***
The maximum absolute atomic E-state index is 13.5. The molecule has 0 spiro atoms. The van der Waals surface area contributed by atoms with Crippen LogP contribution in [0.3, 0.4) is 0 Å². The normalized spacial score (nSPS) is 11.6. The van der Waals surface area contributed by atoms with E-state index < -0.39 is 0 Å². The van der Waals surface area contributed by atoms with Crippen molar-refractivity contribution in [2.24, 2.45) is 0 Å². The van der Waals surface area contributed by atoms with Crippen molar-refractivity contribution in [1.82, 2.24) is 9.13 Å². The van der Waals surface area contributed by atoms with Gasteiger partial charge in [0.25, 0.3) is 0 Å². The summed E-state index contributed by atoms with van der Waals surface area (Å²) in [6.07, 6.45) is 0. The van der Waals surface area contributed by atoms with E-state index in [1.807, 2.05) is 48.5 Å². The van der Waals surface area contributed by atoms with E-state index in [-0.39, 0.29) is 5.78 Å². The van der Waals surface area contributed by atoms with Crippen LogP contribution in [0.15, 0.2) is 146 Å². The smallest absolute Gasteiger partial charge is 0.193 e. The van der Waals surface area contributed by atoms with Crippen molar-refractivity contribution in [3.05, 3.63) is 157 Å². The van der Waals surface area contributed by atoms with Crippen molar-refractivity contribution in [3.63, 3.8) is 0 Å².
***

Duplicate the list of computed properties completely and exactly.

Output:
The maximum absolute atomic E-state index is 13.5. The molecule has 0 spiro atoms. The van der Waals surface area contributed by atoms with Crippen LogP contribution in [0.3, 0.4) is 0 Å². The normalized spacial score (nSPS) is 11.6. The van der Waals surface area contributed by atoms with E-state index < -0.39 is 0 Å². The van der Waals surface area contributed by atoms with Crippen molar-refractivity contribution in [2.24, 2.45) is 0 Å². The van der Waals surface area contributed by atoms with Crippen molar-refractivity contribution in [1.82, 2.24) is 9.13 Å². The van der Waals surface area contributed by atoms with Gasteiger partial charge in [0.25, 0.3) is 0 Å². The summed E-state index contributed by atoms with van der Waals surface area (Å²) in [6.07, 6.45) is 0. The van der Waals surface area contributed by atoms with E-state index in [1.807, 2.05) is 48.5 Å². The van der Waals surface area contributed by atoms with E-state index in [-0.39, 0.29) is 5.78 Å². The van der Waals surface area contributed by atoms with Crippen LogP contribution in [0.15, 0.2) is 146 Å². The smallest absolute Gasteiger partial charge is 0.193 e. The van der Waals surface area contributed by atoms with Crippen molar-refractivity contribution in [3.05, 3.63) is 157 Å². The van der Waals surface area contributed by atoms with Crippen molar-refractivity contribution in [3.63, 3.8) is 0 Å².